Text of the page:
Table A4.1 shows the ratios developed for Hauora IV for comparison. The ratios of this chart book are generally closer to 1 than those found in Hauora IV, this is an indication of improved data quality for ethnicity records in the hospital data set.

Summary

For the purposes of Tatau Kahukura Māori health statistics, and assuming the death registration data records ethnicity data accurately, there is no undercount of Māori in the public hospital event records. Therefore, there is no need to adjust for hospitalisations. However, cancer registration rates for Māori could still be underestimated since Tatau Kahukura does not adjust for an undercount.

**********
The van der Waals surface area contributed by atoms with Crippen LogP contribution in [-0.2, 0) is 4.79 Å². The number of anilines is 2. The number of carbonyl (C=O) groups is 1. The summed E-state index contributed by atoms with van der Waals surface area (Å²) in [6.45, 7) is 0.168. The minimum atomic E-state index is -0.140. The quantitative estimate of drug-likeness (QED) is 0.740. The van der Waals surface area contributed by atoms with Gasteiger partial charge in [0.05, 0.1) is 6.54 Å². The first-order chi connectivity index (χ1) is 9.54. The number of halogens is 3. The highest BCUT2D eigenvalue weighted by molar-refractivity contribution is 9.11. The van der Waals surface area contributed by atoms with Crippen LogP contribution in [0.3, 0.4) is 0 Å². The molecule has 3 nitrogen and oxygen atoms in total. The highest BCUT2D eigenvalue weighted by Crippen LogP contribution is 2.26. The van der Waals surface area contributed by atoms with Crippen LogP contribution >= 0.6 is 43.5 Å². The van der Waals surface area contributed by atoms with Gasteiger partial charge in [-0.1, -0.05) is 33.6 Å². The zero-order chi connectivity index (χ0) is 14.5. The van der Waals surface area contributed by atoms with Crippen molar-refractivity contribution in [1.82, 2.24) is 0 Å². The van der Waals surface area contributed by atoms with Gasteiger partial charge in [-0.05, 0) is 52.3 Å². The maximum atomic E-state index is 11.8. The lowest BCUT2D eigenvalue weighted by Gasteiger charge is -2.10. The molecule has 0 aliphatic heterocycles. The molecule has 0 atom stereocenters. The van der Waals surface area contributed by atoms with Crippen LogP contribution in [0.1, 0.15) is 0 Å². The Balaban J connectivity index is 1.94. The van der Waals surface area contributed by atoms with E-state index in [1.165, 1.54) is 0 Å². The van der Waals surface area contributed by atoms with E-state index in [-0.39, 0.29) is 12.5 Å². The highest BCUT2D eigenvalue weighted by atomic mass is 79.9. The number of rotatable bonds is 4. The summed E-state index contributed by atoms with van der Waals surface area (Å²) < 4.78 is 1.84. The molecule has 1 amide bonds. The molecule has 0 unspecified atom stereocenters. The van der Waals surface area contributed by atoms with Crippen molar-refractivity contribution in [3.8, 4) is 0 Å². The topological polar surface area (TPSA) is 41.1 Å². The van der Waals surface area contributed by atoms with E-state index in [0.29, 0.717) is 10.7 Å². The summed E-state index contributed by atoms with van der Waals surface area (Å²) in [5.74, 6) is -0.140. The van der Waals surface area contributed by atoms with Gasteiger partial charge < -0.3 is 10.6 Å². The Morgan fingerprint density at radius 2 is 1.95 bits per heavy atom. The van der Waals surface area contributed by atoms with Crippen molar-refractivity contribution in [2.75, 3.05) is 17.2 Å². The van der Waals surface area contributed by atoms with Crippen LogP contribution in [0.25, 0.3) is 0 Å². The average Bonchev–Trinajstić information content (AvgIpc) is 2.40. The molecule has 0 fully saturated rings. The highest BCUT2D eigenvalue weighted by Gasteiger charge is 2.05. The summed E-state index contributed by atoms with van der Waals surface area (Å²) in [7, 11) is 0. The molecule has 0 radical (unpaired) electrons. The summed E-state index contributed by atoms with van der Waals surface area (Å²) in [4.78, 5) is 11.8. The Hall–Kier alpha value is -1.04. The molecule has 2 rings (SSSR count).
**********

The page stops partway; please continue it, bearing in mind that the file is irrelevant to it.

1. The linkage method described here was developed in Hauora: Māori Standards of Health IV: A study of the years 2000–2005 (Robson and Harris 2007); the authors would like to acknowledge those authors’ contribution to this report.

2. Short stay Emergency Department (ED) events were excluded.

3. The ratios were smoothed using local regression with LOESS procedure in SAS.

4. Appendix 3 of Hauora: Māori Standards of Health IV. A study of the years 2000–2005, from Harris et al.